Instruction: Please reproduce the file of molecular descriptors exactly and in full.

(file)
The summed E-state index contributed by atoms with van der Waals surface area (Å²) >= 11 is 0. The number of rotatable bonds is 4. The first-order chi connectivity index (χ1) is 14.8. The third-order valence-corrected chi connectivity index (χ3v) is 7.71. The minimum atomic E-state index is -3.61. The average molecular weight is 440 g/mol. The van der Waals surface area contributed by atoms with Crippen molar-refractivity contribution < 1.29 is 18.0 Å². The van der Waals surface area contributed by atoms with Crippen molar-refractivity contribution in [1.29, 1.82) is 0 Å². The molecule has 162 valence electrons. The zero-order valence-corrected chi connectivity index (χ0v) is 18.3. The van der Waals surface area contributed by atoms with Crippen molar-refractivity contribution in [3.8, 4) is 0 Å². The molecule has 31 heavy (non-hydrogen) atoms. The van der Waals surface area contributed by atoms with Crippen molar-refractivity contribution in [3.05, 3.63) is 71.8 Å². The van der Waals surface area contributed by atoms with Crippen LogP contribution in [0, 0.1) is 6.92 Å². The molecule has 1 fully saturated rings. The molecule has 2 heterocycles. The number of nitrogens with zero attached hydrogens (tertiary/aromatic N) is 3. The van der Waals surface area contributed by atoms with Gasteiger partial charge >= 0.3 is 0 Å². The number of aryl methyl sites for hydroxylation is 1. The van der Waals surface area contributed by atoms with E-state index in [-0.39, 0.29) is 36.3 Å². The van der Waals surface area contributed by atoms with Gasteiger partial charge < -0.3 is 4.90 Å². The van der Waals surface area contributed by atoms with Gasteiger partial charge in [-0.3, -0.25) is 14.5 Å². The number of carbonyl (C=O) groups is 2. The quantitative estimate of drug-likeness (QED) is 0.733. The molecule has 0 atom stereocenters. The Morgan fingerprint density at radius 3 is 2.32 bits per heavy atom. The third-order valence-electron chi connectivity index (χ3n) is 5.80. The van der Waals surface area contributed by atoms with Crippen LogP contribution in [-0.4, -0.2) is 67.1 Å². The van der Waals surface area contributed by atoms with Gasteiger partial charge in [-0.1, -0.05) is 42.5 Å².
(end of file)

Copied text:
The summed E-state index contributed by atoms with van der Waals surface area (Å²) >= 11 is 0. The number of rotatable bonds is 4. The first-order chi connectivity index (χ1) is 14.8. The third-order valence-corrected chi connectivity index (χ3v) is 7.71. The minimum atomic E-state index is -3.61. The average molecular weight is 440 g/mol. The van der Waals surface area contributed by atoms with Crippen molar-refractivity contribution < 1.29 is 18.0 Å². The van der Waals surface area contributed by atoms with Crippen molar-refractivity contribution in [1.29, 1.82) is 0 Å². The molecule has 162 valence electrons. The zero-order valence-corrected chi connectivity index (χ0v) is 18.3. The van der Waals surface area contributed by atoms with Crippen molar-refractivity contribution in [3.8, 4) is 0 Å². The molecule has 31 heavy (non-hydrogen) atoms. The van der Waals surface area contributed by atoms with Crippen molar-refractivity contribution in [3.05, 3.63) is 71.8 Å². The van der Waals surface area contributed by atoms with Crippen LogP contribution in [0, 0.1) is 6.92 Å². The molecule has 1 fully saturated rings. The molecule has 2 heterocycles. The number of nitrogens with zero attached hydrogens (tertiary/aromatic N) is 3. The van der Waals surface area contributed by atoms with Gasteiger partial charge >= 0.3 is 0 Å². The number of aryl methyl sites for hydroxylation is 1. The van der Waals surface area contributed by atoms with E-state index in [-0.39, 0.29) is 36.3 Å². The van der Waals surface area contributed by atoms with Gasteiger partial charge < -0.3 is 4.90 Å². The van der Waals surface area contributed by atoms with Gasteiger partial charge in [-0.3, -0.25) is 14.5 Å². The number of carbonyl (C=O) groups is 2. The quantitative estimate of drug-likeness (QED) is 0.733. The molecule has 0 atom stereocenters. The Morgan fingerprint density at radius 3 is 2.32 bits per heavy atom. The third-order valence-electron chi connectivity index (χ3n) is 5.80. The van der Waals surface area contributed by atoms with Crippen LogP contribution in [-0.4, -0.2) is 67.1 Å². The van der Waals surface area contributed by atoms with Gasteiger partial charge in [-0.1, -0.05) is 42.5 Å².